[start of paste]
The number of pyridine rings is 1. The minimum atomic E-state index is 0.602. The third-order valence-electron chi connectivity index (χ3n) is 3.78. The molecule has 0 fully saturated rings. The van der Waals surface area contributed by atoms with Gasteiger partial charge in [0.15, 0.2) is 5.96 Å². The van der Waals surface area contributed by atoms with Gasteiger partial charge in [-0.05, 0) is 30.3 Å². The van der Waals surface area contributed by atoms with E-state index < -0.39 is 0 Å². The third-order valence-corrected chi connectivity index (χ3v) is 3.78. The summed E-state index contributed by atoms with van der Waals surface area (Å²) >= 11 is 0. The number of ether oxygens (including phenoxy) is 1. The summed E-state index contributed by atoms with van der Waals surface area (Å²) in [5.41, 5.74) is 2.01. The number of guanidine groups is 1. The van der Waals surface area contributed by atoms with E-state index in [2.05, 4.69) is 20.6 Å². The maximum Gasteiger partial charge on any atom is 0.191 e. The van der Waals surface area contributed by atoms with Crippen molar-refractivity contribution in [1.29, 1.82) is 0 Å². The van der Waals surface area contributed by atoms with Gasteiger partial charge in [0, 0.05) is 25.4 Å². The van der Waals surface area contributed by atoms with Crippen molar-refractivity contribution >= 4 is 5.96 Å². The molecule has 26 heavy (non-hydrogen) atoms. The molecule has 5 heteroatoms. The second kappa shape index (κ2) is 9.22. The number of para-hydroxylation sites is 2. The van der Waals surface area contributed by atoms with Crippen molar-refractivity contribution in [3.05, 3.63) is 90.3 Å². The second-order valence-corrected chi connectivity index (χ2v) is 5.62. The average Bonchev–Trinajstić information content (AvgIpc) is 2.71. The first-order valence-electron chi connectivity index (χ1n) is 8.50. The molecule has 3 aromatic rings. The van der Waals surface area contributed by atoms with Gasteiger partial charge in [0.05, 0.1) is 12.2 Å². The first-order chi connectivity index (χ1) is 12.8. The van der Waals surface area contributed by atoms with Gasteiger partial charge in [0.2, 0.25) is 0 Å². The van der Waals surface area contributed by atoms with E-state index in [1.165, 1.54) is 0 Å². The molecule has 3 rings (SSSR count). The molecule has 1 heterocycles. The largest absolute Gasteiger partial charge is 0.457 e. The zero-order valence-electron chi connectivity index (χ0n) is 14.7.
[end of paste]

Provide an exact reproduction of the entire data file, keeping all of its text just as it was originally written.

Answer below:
The number of pyridine rings is 1. The minimum atomic E-state index is 0.602. The third-order valence-electron chi connectivity index (χ3n) is 3.78. The molecule has 0 fully saturated rings. The van der Waals surface area contributed by atoms with Gasteiger partial charge in [0.15, 0.2) is 5.96 Å². The van der Waals surface area contributed by atoms with Gasteiger partial charge in [-0.05, 0) is 30.3 Å². The van der Waals surface area contributed by atoms with E-state index < -0.39 is 0 Å². The third-order valence-corrected chi connectivity index (χ3v) is 3.78. The summed E-state index contributed by atoms with van der Waals surface area (Å²) >= 11 is 0. The number of ether oxygens (including phenoxy) is 1. The summed E-state index contributed by atoms with van der Waals surface area (Å²) in [5.41, 5.74) is 2.01. The number of guanidine groups is 1. The van der Waals surface area contributed by atoms with E-state index in [2.05, 4.69) is 20.6 Å². The maximum Gasteiger partial charge on any atom is 0.191 e. The van der Waals surface area contributed by atoms with Crippen molar-refractivity contribution in [1.29, 1.82) is 0 Å². The van der Waals surface area contributed by atoms with Gasteiger partial charge in [0, 0.05) is 25.4 Å². The van der Waals surface area contributed by atoms with Crippen molar-refractivity contribution >= 4 is 5.96 Å². The molecule has 26 heavy (non-hydrogen) atoms. The molecule has 5 heteroatoms. The second kappa shape index (κ2) is 9.22. The number of para-hydroxylation sites is 2. The van der Waals surface area contributed by atoms with Crippen molar-refractivity contribution in [3.05, 3.63) is 90.3 Å². The second-order valence-corrected chi connectivity index (χ2v) is 5.62. The average Bonchev–Trinajstić information content (AvgIpc) is 2.71. The first-order valence-electron chi connectivity index (χ1n) is 8.50. The molecule has 3 aromatic rings. The van der Waals surface area contributed by atoms with Gasteiger partial charge in [0.05, 0.1) is 12.2 Å². The first-order chi connectivity index (χ1) is 12.8. The van der Waals surface area contributed by atoms with Gasteiger partial charge in [0.2, 0.25) is 0 Å². The van der Waals surface area contributed by atoms with E-state index in [1.165, 1.54) is 0 Å². The molecule has 3 rings (SSSR count). The molecule has 1 heterocycles. The largest absolute Gasteiger partial charge is 0.457 e. The zero-order valence-electron chi connectivity index (χ0n) is 14.7.